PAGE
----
Hartley Magazine

All the latest news, hints, tips and advice from our experts

Heritage Vegetables

Growing your own produce is second nature to a united society of gardeners, most of whom have a greenhouse as the top tool in their gardening kit.

There’s not much point in growing your own food if you can’t trial a few new things, try something different and grow what you want. Generally growing from seed allows you to do all of these things and more, but when it comes to vegetables there’s a hitch. Thanks to some bonkers legislation which says that if a vegetable variety isn’t on the National List it can’t be sold as seed, a vast swath of unusual vegetables have all but disappeared.

Fortunately Garden Organic masterminded its Heritage Seed Library to help ensure the survival of some fantastic but often endangered vegetables. You become a member and that entitles you to choose several packets of seeds from the library to trial and grow, the idea is that you then save the seeds from that variety and share them with other gardeners. And of course you didn’t buy them so it’s not against the rules. It’s a brilliant system and there are some amazing plants to grow. To find out more about Garden Organic’s Heritage Seed Library visit: www.gardenorganic.org.uk

These days heritage vegetables are all the rage for the savvy and experimental gardener and in fact many ‘main stream’ seed companies have their own collections of old varieties to grow that have been added to the National List. Many of these heritage varieties are plants that have extraordinary characteristics such as intense flavours or better disease resistance, or they may just be an unusual colour or shape. Tomatoes have become a popular plant to trial and there are hundreds of amazing varieties to grow and taste. From purple almost black fruits to stripy, square or currant sized fruit, not to mention giant beefsteaks, plums and more. Plus the great thing about tomatoes is that you can save the seed and they are pretty much true to type when they grow next season, so you can choose the ones you like the best and share the seed with like-minded friends and greenhouse owners.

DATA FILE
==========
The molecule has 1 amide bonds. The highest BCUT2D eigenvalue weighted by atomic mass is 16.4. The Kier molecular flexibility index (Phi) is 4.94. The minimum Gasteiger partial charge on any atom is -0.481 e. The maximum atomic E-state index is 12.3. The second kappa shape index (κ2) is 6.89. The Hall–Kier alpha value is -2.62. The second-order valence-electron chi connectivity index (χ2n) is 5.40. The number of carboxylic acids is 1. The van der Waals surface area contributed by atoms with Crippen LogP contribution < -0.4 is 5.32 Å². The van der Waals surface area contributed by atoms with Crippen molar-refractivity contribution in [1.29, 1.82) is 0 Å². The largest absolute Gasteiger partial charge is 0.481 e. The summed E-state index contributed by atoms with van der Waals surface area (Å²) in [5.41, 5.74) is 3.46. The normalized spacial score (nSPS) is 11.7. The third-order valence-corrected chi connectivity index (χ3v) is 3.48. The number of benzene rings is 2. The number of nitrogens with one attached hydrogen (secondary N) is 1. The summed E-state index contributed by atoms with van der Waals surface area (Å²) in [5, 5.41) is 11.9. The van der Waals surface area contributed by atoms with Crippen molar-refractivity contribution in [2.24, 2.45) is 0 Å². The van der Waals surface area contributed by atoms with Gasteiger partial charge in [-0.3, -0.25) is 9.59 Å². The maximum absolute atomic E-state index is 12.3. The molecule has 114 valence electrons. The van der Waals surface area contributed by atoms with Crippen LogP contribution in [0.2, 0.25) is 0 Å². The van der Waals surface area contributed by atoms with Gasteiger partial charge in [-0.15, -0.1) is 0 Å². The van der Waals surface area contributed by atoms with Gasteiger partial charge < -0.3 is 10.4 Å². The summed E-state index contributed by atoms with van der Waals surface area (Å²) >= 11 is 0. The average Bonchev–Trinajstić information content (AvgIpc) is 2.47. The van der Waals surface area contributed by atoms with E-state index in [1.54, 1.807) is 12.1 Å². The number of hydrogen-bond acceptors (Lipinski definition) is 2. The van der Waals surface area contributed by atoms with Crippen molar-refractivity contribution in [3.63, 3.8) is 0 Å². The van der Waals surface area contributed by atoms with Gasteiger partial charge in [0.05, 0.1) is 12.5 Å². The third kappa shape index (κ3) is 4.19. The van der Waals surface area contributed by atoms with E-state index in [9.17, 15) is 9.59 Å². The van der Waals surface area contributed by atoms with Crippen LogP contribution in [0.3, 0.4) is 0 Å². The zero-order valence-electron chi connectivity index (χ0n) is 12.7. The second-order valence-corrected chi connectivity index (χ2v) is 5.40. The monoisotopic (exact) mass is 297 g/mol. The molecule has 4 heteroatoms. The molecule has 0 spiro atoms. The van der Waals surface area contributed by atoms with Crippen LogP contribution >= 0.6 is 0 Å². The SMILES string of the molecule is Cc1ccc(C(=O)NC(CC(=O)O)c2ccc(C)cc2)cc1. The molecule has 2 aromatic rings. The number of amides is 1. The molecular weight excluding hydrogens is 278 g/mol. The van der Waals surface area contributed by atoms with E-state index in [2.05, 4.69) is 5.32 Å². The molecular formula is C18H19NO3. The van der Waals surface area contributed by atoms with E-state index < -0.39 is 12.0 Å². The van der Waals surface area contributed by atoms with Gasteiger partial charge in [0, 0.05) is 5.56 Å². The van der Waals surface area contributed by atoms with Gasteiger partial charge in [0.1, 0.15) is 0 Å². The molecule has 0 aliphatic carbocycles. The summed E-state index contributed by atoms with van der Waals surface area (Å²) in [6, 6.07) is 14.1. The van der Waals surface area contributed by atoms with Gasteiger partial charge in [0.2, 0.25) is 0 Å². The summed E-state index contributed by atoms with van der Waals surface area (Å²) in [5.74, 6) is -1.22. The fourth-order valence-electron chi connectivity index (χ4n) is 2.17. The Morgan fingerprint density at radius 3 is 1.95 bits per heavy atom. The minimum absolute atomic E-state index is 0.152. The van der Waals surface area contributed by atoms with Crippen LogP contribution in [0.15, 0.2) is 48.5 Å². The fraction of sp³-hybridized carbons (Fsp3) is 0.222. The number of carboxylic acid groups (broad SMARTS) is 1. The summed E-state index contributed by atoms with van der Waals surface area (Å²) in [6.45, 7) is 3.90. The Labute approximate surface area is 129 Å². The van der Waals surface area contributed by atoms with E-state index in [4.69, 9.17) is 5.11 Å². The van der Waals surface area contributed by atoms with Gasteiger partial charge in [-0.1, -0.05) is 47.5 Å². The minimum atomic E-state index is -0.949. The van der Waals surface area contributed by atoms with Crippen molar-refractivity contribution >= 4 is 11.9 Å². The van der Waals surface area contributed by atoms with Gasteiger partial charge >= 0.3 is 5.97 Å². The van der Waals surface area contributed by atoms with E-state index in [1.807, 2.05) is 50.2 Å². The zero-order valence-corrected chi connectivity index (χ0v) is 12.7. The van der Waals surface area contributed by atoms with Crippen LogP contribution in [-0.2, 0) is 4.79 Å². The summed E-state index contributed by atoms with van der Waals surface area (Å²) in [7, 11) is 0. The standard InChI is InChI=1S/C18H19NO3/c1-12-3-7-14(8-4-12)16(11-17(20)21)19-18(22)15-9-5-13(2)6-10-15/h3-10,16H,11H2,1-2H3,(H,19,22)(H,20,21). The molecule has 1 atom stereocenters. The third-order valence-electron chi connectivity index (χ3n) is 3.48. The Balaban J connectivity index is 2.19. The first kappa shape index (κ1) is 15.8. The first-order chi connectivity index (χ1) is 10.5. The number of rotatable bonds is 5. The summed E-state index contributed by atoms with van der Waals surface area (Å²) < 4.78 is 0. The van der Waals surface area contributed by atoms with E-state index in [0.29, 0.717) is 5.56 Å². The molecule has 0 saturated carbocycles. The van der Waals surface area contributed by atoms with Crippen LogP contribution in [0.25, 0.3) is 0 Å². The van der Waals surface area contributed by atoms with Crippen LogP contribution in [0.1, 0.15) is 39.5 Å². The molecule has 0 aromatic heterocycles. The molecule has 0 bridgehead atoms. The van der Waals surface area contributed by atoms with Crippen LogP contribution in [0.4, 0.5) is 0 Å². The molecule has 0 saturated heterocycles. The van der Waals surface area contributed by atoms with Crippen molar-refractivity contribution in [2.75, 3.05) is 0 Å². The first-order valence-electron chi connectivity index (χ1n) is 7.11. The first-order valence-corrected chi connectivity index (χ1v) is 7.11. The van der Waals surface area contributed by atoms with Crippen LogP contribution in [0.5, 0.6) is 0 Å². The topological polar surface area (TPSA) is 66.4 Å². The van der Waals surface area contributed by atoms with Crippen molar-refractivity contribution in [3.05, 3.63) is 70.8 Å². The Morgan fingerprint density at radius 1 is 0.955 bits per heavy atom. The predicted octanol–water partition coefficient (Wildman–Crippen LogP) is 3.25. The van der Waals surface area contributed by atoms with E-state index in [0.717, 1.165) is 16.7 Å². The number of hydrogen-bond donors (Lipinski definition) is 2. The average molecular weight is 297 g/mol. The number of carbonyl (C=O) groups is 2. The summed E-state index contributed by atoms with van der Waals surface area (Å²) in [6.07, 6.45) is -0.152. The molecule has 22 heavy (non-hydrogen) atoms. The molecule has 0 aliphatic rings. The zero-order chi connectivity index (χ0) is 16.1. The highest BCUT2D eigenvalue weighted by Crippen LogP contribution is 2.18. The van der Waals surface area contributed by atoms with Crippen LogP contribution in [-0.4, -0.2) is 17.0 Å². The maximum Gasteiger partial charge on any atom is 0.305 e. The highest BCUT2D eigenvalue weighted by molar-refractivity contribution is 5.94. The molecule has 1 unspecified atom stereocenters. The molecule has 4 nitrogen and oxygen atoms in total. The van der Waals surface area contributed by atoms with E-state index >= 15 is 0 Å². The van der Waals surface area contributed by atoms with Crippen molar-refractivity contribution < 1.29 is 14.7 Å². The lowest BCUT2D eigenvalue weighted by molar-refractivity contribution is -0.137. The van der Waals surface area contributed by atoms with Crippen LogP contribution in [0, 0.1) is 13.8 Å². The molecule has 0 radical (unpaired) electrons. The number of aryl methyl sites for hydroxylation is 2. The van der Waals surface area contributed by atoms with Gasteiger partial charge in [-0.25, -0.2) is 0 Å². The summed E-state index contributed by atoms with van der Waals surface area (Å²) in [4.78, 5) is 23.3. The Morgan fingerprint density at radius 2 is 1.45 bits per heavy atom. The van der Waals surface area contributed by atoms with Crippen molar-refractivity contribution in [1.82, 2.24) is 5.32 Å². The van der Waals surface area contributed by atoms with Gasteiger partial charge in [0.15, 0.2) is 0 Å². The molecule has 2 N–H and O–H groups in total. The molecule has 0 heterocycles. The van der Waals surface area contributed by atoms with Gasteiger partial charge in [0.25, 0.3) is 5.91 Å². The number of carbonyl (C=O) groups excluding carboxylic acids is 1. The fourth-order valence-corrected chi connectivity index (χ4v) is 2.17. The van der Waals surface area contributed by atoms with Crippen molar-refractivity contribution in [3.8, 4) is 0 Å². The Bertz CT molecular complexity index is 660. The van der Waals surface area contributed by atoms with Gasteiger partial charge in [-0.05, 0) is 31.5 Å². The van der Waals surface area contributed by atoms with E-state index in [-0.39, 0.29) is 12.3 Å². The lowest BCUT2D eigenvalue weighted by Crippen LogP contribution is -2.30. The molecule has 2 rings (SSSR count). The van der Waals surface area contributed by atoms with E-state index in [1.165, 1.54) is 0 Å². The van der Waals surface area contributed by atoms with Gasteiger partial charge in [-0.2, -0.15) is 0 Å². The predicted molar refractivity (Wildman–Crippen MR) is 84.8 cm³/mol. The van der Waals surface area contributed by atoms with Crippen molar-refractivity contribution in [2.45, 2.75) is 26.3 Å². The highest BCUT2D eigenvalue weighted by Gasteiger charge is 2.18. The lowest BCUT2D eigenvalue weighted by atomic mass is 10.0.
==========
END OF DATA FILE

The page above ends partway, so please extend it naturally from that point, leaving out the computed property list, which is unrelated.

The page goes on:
How to Cheat

It is of course a bit late to be sowing tomato seeds in May, even with a greenhouse, though you will still get some sort of crop if you do. But if you fancy growing something a bit different now then check out the Heritage Tomato plant collection from Delfland plants. Not only are the plants grown organically in peat free compost, but this year they’ve had exclusive access to the Garden Organic Heritage Seed Library and have joined forces to not only offer gardeners and greenhouse growers a fantastic range of ready grown, peat free plug plants to grow, but the collection is also supporting the vital work of the Heritage Seed Library. You can still order these plants now for delivery in early May.

To order your Heritage Seed Library tomato collection visit www.organicplants.co.uk.

And if you’re still not convinced have a look at the eclectic mix on offer. I’ll guarantee it will have your mouth watering before you get to the end. But remember, you need to act fast, once they’ve gone they’ve gone.

“Darby Pink-Yellow Striped” 
Indeterminate. Cordon. Saved seed from striped tomato fruit from the Glasshouse Crops Research Institute, Littlehampton. Do equally well in polytunnels, a cold greenhouse in pots and outside in a pot against a south-facing wall. Flavour is best when fruit are really ripe.

Indeterminate. Cordon. Previously commercially available. Described as “the best flavoured yellow”. Produces a heavy yield of slightly flattened globes of around 170-200gms; fruits have a mild but good flavour.

Indeterminate. Cordon. This variety was donated to the Heritage Seed Library by John Yeoman of the Village Guild. Produces large, sweet flavoured, dark red fruit with green shoulders. John Yeoman describes them as “a rare and decorative novelty.”

“Pink Cherry”
Semi-determinate. Pinch out side (axial) shoots regularly. Prolific and hardy doing well both outdoors and under greenhouse glass. The small, plum-shaped fruits begin pink, becoming red once ripe, have a pleasant, mild flavour and look wonderful in a mixed salad.

“Small Pear Shaped”
Indeterminate. Cordon. This variety produces very vigorous plants, so may need support. The fruit are red and pear-shaped and can be picked right through until October.

Indeterminate. Cordon. Brought over from Poland after World War II by Wladeck Neitzgoda. This prolific variety can be grown outdoors or under greenhouse glass. “Heavy trusses, which require ingenuity to support. Fruits are large and vari-sized beefsteak-type…the taste is a revelation – unsurpassed flavour and aroma.”

To find out more about Garden Organic’s Heritage Seed Library visit: www.gardenorganic.org.uk